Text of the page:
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Job 1:16

    Job 1:16 Translations

    King James Version (KJV)

    While he was yet speaking, there came also another, and said, The fire of God is fallen from heaven, and hath burned up the sheep, and the servants, and consumed them; and I only am escaped alone to tell thee.

    American King James Version (AKJV)

    While he was yet speaking, there came also another, and said, The fire of God is fallen from heaven, and has burned up the sheep, and the servants, and consumed them; and I only am escaped alone to tell you.

    American Standard Version (ASV)

    While he was yet speaking, there came also another, and said, The fire of God is fallen from heaven, and hath burned up the sheep and the servants, and consumed them; and I only am escaped alone to tell thee.

    Basic English Translation (BBE)

    And this one was still talking when another came, and said, The fire of God came down from heaven, burning up the sheep and the goats and the young men completely, and I was the only one who got away safe to give you the news.

    Webster's Revision

    While he was yet speaking, there came also another, and said, The fire of God is fallen from heaven, and hath burned up the sheep and the servants, and consumed them; and I only am escaped alone to tell thee.

    World English Bible

    While he was still speaking, there also came another, and said, "The fire of God has fallen from the sky, and has burned up the sheep and the servants, and consumed them, and I alone have escaped to tell you."

    English Revised Version (ERV)

    While he was yet speaking, there came also another, and said, The fire of God is fallen from heaven, and hath burned up the sheep, and the servants, and consumed them; and I only am escaped alone to tell thee.

    Definitions for Job 1:16

    Tell - To number; count.

    Clarke's Commentary on Job 1:16

    The fire of God is fallen - Though the fire of God may mean a great, a tremendous fire, yet it is most natural to suppose lightning is meant; for as thunder was considered to be the voice of God, so lightning was the fire of God. And as the prince of the power of the air was permitted now to arm himself with this dreadful artillery of heaven, he might easily direct the zigzag lightning to every part of the fields where the sheep were feeding, and so destroy the whole in a moment.

    Barnes' Notes on Job 1:16

    While he was yet speaking - All this indicates the rapidity of the movement of Satan, and his desire to "overwhelm" Job with the suddenness and greatness of his calamities. The. object seems to have been to give him no time to recover from the shock of one form of trial before another came upon him. If an interval had been given him he might have rallied his strength to bear his trials; but afflictions are much more difficult to be borne when they come in rapid succession. - It is not a very uncommon occurrence, however, that the righteous are tried by the rapidity and accumulation as well as the severity of their afflictions. It has passed into a proverb that "afflictions do not come alone."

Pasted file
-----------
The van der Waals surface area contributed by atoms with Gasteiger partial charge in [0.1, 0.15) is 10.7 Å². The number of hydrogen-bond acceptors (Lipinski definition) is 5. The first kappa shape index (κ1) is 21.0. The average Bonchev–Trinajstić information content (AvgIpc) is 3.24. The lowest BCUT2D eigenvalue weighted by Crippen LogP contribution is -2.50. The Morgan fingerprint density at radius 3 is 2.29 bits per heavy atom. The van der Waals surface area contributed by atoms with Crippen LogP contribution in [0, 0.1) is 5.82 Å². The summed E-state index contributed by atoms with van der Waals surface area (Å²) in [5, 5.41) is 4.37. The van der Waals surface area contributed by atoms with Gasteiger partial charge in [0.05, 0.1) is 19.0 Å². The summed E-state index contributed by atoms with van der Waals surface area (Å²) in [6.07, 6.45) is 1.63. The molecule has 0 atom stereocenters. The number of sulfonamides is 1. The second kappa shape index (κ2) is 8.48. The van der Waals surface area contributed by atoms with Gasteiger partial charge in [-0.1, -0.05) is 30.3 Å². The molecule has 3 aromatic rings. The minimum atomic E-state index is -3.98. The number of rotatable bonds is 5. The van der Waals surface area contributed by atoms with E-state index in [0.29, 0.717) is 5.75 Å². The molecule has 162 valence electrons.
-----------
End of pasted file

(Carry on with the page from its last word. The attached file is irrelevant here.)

The fire of God. - Margin, "A great fire;" evidently meaning a flash of lightning, or a thunderbolt. The Hebrew is "fire of God;" but it is probable that the phrase is used in a sense similar to the expression, "cedars of God," meaning lofty cedars; I or "mountains of God," meaning very high mountains. The lightning is I probably intended; compare Numbers 16:35; see the note at Isaiah 29:6.

    From heaven - From the sky, or the air. So the word heaven is often used in the Scriptures; see the notes at Matthew 16:1.

    And hath burnt up the sheep - That lightning might destroy herds and men no one can doubt; though the fact of their being actually consumed or burned up may have been an exaggeration of the much affrighted messenger. - The narrative leads us to believe that these things were under the control of Satan, though by the permission of God; and his power over the lightnings and the winds Job 1:19 may serve to illustrate the declaration, that he is the "Prince of the power of the air," in Ephesians 2:2.

    Wesley's Notes on Job 1:16

    1:16 The fire of God - As thunder is the voice of God, so lightning is his fire. How terrible then were the tidings of this destruction, which came immediately from the hand of God! And seemed to shew, that God was angry at his very offerings, and would receive no more from his hands.
    Book: Job